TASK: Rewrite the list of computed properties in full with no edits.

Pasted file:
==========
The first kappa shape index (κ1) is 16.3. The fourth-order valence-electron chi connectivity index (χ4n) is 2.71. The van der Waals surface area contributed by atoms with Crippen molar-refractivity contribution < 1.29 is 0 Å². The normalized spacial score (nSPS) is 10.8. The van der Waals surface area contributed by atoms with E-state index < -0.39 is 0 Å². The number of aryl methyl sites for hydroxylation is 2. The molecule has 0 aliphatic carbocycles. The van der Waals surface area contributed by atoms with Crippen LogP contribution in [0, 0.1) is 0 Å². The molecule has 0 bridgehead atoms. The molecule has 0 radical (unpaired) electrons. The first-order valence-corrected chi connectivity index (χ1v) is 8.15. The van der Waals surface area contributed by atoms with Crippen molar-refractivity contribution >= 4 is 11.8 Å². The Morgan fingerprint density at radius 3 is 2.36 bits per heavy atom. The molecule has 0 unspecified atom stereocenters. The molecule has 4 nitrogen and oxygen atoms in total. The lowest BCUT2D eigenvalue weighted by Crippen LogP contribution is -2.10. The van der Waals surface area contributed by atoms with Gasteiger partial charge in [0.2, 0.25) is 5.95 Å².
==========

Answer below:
The first kappa shape index (κ1) is 16.3. The fourth-order valence-electron chi connectivity index (χ4n) is 2.71. The van der Waals surface area contributed by atoms with Crippen molar-refractivity contribution < 1.29 is 0 Å². The normalized spacial score (nSPS) is 10.8. The van der Waals surface area contributed by atoms with E-state index < -0.39 is 0 Å². The number of aryl methyl sites for hydroxylation is 2. The molecule has 0 aliphatic carbocycles. The van der Waals surface area contributed by atoms with Crippen LogP contribution in [0, 0.1) is 0 Å². The molecule has 0 bridgehead atoms. The molecule has 0 radical (unpaired) electrons. The first-order valence-corrected chi connectivity index (χ1v) is 8.15. The van der Waals surface area contributed by atoms with Crippen molar-refractivity contribution >= 4 is 11.8 Å². The Morgan fingerprint density at radius 3 is 2.36 bits per heavy atom. The molecule has 0 unspecified atom stereocenters. The molecule has 4 nitrogen and oxygen atoms in total. The lowest BCUT2D eigenvalue weighted by Crippen LogP contribution is -2.10. The van der Waals surface area contributed by atoms with Gasteiger partial charge in [0.2, 0.25) is 5.95 Å².